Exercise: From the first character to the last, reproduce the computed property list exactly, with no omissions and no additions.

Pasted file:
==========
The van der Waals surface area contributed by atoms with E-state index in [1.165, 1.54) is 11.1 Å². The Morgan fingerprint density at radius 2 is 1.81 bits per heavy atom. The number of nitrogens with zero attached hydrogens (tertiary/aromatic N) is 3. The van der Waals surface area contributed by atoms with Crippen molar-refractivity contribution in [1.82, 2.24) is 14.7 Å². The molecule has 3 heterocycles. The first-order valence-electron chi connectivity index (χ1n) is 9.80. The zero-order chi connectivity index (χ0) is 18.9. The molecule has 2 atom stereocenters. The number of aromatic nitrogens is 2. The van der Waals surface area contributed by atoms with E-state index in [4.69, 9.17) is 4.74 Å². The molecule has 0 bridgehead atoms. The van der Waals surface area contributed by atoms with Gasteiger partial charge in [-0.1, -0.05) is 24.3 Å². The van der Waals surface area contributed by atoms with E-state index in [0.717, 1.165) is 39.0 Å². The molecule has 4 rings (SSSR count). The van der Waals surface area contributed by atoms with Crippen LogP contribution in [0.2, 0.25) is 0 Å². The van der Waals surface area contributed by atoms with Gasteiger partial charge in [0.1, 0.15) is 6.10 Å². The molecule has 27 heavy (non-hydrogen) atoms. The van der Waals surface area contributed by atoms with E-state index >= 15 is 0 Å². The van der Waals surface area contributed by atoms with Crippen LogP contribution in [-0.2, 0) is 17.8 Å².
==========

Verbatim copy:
The van der Waals surface area contributed by atoms with E-state index in [1.165, 1.54) is 11.1 Å². The Morgan fingerprint density at radius 2 is 1.81 bits per heavy atom. The number of nitrogens with zero attached hydrogens (tertiary/aromatic N) is 3. The van der Waals surface area contributed by atoms with Crippen molar-refractivity contribution in [1.82, 2.24) is 14.7 Å². The molecule has 3 heterocycles. The first-order valence-electron chi connectivity index (χ1n) is 9.80. The zero-order chi connectivity index (χ0) is 18.9. The molecule has 2 atom stereocenters. The number of aromatic nitrogens is 2. The van der Waals surface area contributed by atoms with E-state index in [4.69, 9.17) is 4.74 Å². The molecule has 0 bridgehead atoms. The van der Waals surface area contributed by atoms with Gasteiger partial charge in [-0.1, -0.05) is 24.3 Å². The van der Waals surface area contributed by atoms with E-state index in [0.717, 1.165) is 39.0 Å². The molecule has 4 rings (SSSR count). The van der Waals surface area contributed by atoms with Crippen LogP contribution in [0.2, 0.25) is 0 Å². The van der Waals surface area contributed by atoms with Gasteiger partial charge in [0.1, 0.15) is 6.10 Å². The molecule has 27 heavy (non-hydrogen) atoms. The van der Waals surface area contributed by atoms with E-state index >= 15 is 0 Å². The van der Waals surface area contributed by atoms with Crippen LogP contribution in [-0.2, 0) is 17.8 Å².